Photo by dylan nolte on Unsplash

## Situation

Imagine: you come to an interview for the position of the test engineer. Then you are given an application that generates random numbers (e. g., Random.org).

The interviewer asks a question: “how do you check that the application generates truly random numbers?”

## What is random number generation?

In general, random number generation is a process that uses a device (or algorithm) to generate a sequence of numbers or symbols. The sequence is random if it is impossible to predict values until generation. A classic example is a coin toss or a shuffle of playing cards.

## How do random number generators get?

In addition to random number generators, there are also **pseudo-random number generators** (in which numbers only look random but are generated according to a strictly defined algorithm). Such an algorithm can be “hacked” - so someone can predict the numbers in the sequence.
You can get quite random values if you add a hardware **source of randomnes** to the pseudo-random number generator.

The source of randomness can be any physical process that is difficult to model at the level of knowledge. Examples of such sources are clock status or equipment serial number, different noises from video or audio inputs, chaotic air turbulence when searching at HDD disks, mouse movements.

## So how do you properly test your random number generator?

The easiest way to test is to generate N numbers in a row and ensure they do not repeat (provided that the range of numbers is extensive enough). But is such a test enough? Will test design techniques help you in this case?

In reality, it is not enough. Because even pseudo-random number generators can have a tremendous repetition rate and “seem” random at first glance.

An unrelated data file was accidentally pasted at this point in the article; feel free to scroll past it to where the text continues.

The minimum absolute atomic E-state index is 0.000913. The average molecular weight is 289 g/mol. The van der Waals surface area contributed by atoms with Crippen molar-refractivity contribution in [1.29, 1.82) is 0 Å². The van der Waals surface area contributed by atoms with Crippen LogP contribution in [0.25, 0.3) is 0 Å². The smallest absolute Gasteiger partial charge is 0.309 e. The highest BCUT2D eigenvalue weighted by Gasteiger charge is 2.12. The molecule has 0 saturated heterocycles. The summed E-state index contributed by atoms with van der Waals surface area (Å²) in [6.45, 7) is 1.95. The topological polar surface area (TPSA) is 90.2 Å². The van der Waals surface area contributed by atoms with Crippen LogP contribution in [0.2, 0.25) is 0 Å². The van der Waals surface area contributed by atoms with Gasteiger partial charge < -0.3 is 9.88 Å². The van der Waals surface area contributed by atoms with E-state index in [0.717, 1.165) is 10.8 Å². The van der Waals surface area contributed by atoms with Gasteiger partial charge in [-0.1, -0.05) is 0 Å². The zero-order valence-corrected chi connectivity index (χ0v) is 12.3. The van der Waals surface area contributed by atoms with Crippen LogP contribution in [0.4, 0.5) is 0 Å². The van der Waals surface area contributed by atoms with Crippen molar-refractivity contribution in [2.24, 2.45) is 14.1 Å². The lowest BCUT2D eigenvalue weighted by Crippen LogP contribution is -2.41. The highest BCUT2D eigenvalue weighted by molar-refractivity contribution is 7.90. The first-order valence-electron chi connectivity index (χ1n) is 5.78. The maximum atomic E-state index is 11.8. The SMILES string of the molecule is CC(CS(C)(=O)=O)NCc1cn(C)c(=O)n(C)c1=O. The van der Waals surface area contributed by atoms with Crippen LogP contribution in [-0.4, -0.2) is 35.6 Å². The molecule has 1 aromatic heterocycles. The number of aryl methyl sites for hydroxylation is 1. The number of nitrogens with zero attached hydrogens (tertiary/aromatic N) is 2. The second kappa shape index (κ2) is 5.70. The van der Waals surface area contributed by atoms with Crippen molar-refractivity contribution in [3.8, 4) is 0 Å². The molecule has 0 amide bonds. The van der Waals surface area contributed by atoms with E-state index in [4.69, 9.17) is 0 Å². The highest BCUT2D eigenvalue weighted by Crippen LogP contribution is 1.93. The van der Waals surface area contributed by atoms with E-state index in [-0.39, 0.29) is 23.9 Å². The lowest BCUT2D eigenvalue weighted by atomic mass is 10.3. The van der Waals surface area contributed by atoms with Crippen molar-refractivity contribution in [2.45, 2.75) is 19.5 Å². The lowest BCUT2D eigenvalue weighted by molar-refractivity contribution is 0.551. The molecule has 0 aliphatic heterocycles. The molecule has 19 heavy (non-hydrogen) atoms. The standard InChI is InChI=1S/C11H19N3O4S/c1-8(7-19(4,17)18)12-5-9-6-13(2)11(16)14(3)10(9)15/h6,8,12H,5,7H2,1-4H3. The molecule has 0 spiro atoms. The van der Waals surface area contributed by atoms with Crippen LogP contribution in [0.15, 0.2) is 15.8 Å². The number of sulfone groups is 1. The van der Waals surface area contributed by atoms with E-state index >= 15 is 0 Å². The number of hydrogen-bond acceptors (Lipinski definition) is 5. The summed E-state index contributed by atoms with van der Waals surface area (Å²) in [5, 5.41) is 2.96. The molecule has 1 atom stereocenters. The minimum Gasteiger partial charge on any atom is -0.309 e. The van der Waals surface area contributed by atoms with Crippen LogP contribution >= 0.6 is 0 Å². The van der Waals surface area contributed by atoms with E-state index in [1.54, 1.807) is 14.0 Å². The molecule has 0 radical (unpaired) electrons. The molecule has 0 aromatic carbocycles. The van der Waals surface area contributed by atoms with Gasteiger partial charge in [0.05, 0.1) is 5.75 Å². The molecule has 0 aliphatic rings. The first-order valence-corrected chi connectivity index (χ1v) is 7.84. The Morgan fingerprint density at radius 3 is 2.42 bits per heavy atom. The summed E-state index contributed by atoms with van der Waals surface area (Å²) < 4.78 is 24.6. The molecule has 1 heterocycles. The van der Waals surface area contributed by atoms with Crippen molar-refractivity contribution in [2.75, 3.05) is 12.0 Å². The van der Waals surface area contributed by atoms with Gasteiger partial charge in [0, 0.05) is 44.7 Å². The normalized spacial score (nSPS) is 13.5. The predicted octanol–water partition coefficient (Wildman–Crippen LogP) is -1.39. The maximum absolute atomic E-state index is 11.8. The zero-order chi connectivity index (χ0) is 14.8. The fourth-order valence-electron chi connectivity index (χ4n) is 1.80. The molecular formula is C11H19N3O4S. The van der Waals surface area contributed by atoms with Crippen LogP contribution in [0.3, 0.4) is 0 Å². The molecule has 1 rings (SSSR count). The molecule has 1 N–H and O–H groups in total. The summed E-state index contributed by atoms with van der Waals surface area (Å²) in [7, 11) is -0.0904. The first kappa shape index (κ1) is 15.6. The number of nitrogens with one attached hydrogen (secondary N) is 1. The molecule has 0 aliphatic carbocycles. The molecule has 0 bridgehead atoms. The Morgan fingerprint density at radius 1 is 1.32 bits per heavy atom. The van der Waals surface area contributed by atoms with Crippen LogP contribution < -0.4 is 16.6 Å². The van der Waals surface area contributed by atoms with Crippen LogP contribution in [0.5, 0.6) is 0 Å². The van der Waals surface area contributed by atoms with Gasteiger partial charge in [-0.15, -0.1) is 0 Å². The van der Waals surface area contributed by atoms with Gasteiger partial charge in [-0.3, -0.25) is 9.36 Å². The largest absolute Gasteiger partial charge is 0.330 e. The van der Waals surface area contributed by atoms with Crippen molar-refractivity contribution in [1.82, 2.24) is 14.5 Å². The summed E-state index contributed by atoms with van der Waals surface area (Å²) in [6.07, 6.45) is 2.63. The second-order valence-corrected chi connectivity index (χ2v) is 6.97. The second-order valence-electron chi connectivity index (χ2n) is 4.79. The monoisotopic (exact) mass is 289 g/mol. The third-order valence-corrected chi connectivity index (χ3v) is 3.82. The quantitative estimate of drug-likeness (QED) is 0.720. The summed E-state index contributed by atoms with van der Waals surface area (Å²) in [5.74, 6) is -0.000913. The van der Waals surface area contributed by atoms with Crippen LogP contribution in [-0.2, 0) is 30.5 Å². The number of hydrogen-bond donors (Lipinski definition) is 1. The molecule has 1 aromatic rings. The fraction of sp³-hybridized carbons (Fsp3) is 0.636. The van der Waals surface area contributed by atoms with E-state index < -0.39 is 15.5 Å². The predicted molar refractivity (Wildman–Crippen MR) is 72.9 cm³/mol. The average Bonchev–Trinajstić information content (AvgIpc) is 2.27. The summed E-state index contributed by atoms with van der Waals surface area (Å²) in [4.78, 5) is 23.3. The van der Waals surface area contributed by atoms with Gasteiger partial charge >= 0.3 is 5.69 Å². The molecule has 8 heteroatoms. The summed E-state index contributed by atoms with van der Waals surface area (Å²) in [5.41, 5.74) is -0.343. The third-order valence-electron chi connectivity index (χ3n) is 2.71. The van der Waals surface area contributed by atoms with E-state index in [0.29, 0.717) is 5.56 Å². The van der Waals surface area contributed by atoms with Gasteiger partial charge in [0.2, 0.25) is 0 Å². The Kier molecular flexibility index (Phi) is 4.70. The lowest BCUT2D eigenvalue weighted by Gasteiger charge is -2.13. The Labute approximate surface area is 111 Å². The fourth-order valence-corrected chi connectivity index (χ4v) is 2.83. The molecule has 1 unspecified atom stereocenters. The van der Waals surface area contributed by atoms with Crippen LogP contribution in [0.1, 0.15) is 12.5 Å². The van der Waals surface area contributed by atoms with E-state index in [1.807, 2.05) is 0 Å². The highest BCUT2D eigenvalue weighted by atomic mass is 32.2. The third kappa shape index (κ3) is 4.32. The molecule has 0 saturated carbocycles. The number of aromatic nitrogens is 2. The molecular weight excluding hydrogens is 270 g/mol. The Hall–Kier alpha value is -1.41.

Therefore, the following options exist:

**Visual**. Based on the numbers, we make a large bitmap image and see any repetitions and patterns. E.g. here is the visual comparison of Randoom.org algorithm and PHP rand() function.

**Statistical tests of randomness**(used by NIST - US National Institute of Standards and Technology). There are fifteen such tests. Among them are frequency tests, discrete Fourier transform, aperiodic tests, linear complexity tests.

Statistical tests include:

- Frequency (Monobits) Test
- Test For Frequency Within A Block
- Runs Test
- Test For The Longest Run Of Ones In A Block
- Random Binary Matrix Rank Test
- Discrete Fourier Transform (Spectral) Test
- Non-Overlapping (Aperiodic) Template Matching Test
- Overlapping (Periodic) Template Matching Test
- Maurer’s Universal Statistical Test
- Linear Complexity Test
- Serial Test
- Approximate Entropy Test
- Cumulative Sum (Cusum) Test
- Random Excursions Test
- Random Excursions Variant Test

Almost all the tests help find repeating patterns in a sequence of numbers or symbols.

How do **you** test randomness?